Diesel cars ain't what they used to be
Hyundai’s recent decision to offer diesel alternatives right across its New Zealand range underlines an important trend – one that some people would rather not know about.
It’s the growing use of diesel engines in passenger cars and light SUVs. There’s a bit of a Kiwi mindset that diesel’s okay in trucks and utes and big 4WDs, but that’s where it should be left.
Experience with some of the poorly maintained, used import Japanese diesel cars that have entered the national fleet over the last couple of decades hasn’t helped change that point of view.
But today’s diesels make excellent car powerplants and, despite the diehards, demand is growing. Companies without diesel models may even regard themselves as disadvantaged.
Subaru New Zealand, for one, can’t wait to get its new horizontally-opposed diesel, but the production line is being sucked dry by Europe.
Same for Nissan – keen to get the diesel version of its new X-Trail SUV.
In luxuryland, whose inhabitants can afford whatever they want, some of the most popular BMWs, Audis and Mercedes are now diesel powered.
So should you be considering a diesel as your next car?
What about costs?
Will neighbours point and snigger?
The advent of computer controls, high-pressure common-rail fuel injection, and particulate filters have transformed the diesel as a passenger car motor.
Those first two items improve the already good fuel economy and do great things for refinement, drivability and output.
In concert with the particulate filter, they allow diesels to meet stringent European emission regulations.
Most people who haven’t driven a diesel car for years will be impressed by how smooth and quiet they are – at least from the inside.
From the outside, there’s still no doubt which type of engine is under the bonnet, especially when starting cold on a winter morning.
Most of today’s crop of passenger diesels are turbocharged, and while their power is still likely to be less than a petrol equivalent, torque will not only be significantly better, but available much lower in the rev range.
In real-world driving, this means less gear changing, great tractability and quick passing times, possibly quicker than the petrol version. In some situations, the diesel version of a car may be quicker on a cross-country trip than the petrol.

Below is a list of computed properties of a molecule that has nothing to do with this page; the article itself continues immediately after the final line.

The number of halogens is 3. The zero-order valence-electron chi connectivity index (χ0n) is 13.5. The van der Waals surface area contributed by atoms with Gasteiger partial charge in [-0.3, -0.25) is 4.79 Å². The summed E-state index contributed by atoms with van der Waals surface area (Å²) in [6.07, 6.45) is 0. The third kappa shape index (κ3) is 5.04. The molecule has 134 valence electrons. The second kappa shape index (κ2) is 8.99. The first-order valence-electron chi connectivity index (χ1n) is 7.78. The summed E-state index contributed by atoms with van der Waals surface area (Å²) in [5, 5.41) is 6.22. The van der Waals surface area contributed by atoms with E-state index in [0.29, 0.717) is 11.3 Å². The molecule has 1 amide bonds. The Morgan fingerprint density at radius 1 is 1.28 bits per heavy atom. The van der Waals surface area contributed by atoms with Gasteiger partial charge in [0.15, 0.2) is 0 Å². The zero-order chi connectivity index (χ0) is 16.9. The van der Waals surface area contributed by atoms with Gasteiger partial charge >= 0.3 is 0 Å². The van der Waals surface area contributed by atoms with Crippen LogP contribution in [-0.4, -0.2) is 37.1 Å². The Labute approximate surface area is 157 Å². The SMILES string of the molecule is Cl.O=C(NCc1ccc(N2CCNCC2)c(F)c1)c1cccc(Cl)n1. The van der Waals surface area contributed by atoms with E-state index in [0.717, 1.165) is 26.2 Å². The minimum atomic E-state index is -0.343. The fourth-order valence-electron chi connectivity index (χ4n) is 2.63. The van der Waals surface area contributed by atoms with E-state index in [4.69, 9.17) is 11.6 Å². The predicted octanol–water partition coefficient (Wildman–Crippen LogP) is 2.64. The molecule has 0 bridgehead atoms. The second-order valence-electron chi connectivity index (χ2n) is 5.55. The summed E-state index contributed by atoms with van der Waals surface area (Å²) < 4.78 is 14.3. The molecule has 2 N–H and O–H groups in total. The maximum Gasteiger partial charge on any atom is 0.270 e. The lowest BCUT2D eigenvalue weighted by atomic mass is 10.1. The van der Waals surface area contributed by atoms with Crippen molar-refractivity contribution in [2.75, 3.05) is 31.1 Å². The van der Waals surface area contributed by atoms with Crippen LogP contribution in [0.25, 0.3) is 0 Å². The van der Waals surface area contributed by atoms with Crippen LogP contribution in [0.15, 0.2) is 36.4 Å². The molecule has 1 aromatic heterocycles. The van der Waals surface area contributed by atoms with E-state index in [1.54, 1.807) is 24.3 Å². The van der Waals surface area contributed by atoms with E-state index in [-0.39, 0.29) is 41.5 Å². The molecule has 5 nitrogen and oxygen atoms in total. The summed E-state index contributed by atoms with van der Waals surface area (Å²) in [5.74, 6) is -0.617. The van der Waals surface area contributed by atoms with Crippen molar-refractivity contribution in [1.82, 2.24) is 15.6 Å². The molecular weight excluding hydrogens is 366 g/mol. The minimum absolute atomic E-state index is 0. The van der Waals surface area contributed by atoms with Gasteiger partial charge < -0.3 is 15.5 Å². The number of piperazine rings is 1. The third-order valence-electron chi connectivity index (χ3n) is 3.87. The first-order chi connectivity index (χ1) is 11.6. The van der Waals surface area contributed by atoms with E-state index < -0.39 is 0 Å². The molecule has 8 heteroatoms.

The torque advantage means that diesels make very good tow vehicles – this has always been a forte.
Diesel will usually offer better fuel consumption than a similar-sized petrol, but no longer by the wide margin that was usual a few years ago. It’s not that diesels are getting worse, but that petrol motors – particularly smaller-capacity ones – have become so much better.
And remember, when you see the lower price of diesel at the filling station, the bothersome Road User Charges fee goes on top, narrowing the gap.
These days, buyers often choose a diesel for its driving characteristics rather than for its ability to travel the longest distance on a litre of fuel, or its cost.
There is a widely held belief that diesels will run for much higher distances before giving trouble. Some of this is probably based on the amazing lasting ability of diesel truck engines.
In that industry, a quarter of a million kilometres motor is regarded as being just nicely settled in. But car diesels can be a different story, especially those that are conversions of petrol engines. And while the trucking industry generally adheres to a comprehensive maintenance programme, private owners may be less fastidious.
A disincentive to buy a new diesel car may be its price.
Many, though not all, manufacturers charge a premium for their diesel models, legitimately claiming higher manufacturing costs. Check out how much fuel you could buy with the difference between a petrol and diesel model.
However, the price differences are likely to close, if not be eliminated, in the not-distant future.
Servicing costs used to be higher for diesels, though today’s engines tend to be similar to petrol for servicing costs, aided by generally longer oil and filter change intervals.
I have been driving a diesel vehicle for 10 years now and would find it hard to change back to petrol.
The combo of good mileage, reliability and great drivability becomes addictive.
Take that as a recommendation!